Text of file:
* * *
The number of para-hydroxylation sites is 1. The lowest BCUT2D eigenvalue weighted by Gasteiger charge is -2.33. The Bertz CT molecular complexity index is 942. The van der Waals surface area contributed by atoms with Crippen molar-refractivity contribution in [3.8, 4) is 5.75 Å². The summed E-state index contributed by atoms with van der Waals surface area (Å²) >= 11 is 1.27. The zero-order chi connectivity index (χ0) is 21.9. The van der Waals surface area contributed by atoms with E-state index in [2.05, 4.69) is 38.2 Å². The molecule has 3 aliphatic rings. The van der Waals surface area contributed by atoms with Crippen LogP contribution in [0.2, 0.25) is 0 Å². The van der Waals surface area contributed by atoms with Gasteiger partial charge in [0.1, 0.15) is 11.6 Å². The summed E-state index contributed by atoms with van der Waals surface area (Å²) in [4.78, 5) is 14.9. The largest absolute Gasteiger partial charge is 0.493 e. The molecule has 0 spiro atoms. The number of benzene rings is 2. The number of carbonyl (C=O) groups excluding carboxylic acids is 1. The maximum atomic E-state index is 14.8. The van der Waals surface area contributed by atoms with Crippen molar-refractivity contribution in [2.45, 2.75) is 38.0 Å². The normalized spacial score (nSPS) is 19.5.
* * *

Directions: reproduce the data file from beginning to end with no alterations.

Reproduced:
The number of para-hydroxylation sites is 1. The lowest BCUT2D eigenvalue weighted by Gasteiger charge is -2.33. The Bertz CT molecular complexity index is 942. The van der Waals surface area contributed by atoms with Crippen molar-refractivity contribution in [3.8, 4) is 5.75 Å². The summed E-state index contributed by atoms with van der Waals surface area (Å²) >= 11 is 1.27. The zero-order chi connectivity index (χ0) is 21.9. The van der Waals surface area contributed by atoms with E-state index in [2.05, 4.69) is 38.2 Å². The molecule has 3 aliphatic rings. The van der Waals surface area contributed by atoms with Crippen LogP contribution in [0.2, 0.25) is 0 Å². The van der Waals surface area contributed by atoms with Gasteiger partial charge in [0.1, 0.15) is 11.6 Å². The summed E-state index contributed by atoms with van der Waals surface area (Å²) in [4.78, 5) is 14.9. The largest absolute Gasteiger partial charge is 0.493 e. The molecule has 0 spiro atoms. The number of benzene rings is 2. The number of carbonyl (C=O) groups excluding carboxylic acids is 1. The maximum atomic E-state index is 14.8. The van der Waals surface area contributed by atoms with Crippen molar-refractivity contribution in [2.45, 2.75) is 38.0 Å². The normalized spacial score (nSPS) is 19.5.